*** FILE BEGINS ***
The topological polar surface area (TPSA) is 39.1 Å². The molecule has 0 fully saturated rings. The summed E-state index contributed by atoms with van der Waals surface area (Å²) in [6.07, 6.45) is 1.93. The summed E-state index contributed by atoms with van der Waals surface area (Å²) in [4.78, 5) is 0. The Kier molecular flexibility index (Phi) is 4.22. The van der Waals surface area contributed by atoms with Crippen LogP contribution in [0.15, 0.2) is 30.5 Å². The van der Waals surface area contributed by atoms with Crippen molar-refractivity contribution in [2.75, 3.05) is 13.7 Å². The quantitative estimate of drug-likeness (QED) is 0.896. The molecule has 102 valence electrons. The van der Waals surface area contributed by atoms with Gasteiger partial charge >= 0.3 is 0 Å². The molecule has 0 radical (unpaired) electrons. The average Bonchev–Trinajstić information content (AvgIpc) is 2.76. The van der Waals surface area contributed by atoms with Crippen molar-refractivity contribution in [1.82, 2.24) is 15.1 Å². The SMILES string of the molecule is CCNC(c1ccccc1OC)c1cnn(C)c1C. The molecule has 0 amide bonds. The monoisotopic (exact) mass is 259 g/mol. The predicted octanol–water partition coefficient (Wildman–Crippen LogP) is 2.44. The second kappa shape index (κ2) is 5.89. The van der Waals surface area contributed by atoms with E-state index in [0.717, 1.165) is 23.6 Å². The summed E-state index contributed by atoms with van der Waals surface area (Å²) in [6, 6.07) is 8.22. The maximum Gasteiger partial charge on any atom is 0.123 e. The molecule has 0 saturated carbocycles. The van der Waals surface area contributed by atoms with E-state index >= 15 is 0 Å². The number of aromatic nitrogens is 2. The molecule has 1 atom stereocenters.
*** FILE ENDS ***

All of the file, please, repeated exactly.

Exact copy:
The topological polar surface area (TPSA) is 39.1 Å². The molecule has 0 fully saturated rings. The summed E-state index contributed by atoms with van der Waals surface area (Å²) in [6.07, 6.45) is 1.93. The summed E-state index contributed by atoms with van der Waals surface area (Å²) in [4.78, 5) is 0. The Kier molecular flexibility index (Phi) is 4.22. The van der Waals surface area contributed by atoms with Crippen LogP contribution in [0.15, 0.2) is 30.5 Å². The van der Waals surface area contributed by atoms with Crippen molar-refractivity contribution in [2.75, 3.05) is 13.7 Å². The quantitative estimate of drug-likeness (QED) is 0.896. The molecule has 102 valence electrons. The van der Waals surface area contributed by atoms with Gasteiger partial charge >= 0.3 is 0 Å². The molecule has 0 radical (unpaired) electrons. The average Bonchev–Trinajstić information content (AvgIpc) is 2.76. The van der Waals surface area contributed by atoms with Crippen molar-refractivity contribution in [1.82, 2.24) is 15.1 Å². The SMILES string of the molecule is CCNC(c1ccccc1OC)c1cnn(C)c1C. The molecule has 0 amide bonds. The monoisotopic (exact) mass is 259 g/mol. The predicted octanol–water partition coefficient (Wildman–Crippen LogP) is 2.44. The second kappa shape index (κ2) is 5.89. The van der Waals surface area contributed by atoms with E-state index in [0.717, 1.165) is 23.6 Å². The summed E-state index contributed by atoms with van der Waals surface area (Å²) in [6, 6.07) is 8.22. The maximum Gasteiger partial charge on any atom is 0.123 e. The molecule has 0 saturated carbocycles. The van der Waals surface area contributed by atoms with E-state index >= 15 is 0 Å². The number of aromatic nitrogens is 2. The molecule has 1 atom stereocenters.